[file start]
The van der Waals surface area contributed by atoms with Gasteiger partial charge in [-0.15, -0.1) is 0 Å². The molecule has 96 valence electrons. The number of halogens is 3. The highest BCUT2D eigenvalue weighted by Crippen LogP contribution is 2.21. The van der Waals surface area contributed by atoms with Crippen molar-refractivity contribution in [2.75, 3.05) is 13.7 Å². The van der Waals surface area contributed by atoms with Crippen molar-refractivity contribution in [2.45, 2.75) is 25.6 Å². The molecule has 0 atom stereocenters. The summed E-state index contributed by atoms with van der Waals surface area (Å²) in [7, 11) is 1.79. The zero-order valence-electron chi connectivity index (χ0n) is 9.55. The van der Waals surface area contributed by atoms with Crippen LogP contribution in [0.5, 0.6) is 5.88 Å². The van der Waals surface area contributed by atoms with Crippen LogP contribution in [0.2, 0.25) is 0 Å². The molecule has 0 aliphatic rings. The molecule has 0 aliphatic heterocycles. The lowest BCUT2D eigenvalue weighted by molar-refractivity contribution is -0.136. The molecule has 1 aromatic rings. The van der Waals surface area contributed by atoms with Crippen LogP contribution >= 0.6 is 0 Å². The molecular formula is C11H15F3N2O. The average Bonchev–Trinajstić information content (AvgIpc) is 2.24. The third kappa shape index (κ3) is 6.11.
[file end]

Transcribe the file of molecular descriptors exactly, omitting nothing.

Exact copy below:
The van der Waals surface area contributed by atoms with Gasteiger partial charge in [-0.15, -0.1) is 0 Å². The molecule has 96 valence electrons. The number of halogens is 3. The highest BCUT2D eigenvalue weighted by Crippen LogP contribution is 2.21. The van der Waals surface area contributed by atoms with Crippen molar-refractivity contribution in [2.75, 3.05) is 13.7 Å². The van der Waals surface area contributed by atoms with Crippen molar-refractivity contribution in [2.45, 2.75) is 25.6 Å². The molecule has 0 atom stereocenters. The summed E-state index contributed by atoms with van der Waals surface area (Å²) in [7, 11) is 1.79. The zero-order valence-electron chi connectivity index (χ0n) is 9.55. The van der Waals surface area contributed by atoms with Crippen LogP contribution in [0.5, 0.6) is 5.88 Å². The van der Waals surface area contributed by atoms with Crippen LogP contribution in [0.2, 0.25) is 0 Å². The molecule has 0 aliphatic rings. The molecule has 0 aliphatic heterocycles. The lowest BCUT2D eigenvalue weighted by molar-refractivity contribution is -0.136. The molecule has 1 aromatic rings. The van der Waals surface area contributed by atoms with Crippen LogP contribution >= 0.6 is 0 Å². The molecular formula is C11H15F3N2O. The average Bonchev–Trinajstić information content (AvgIpc) is 2.24. The third kappa shape index (κ3) is 6.11.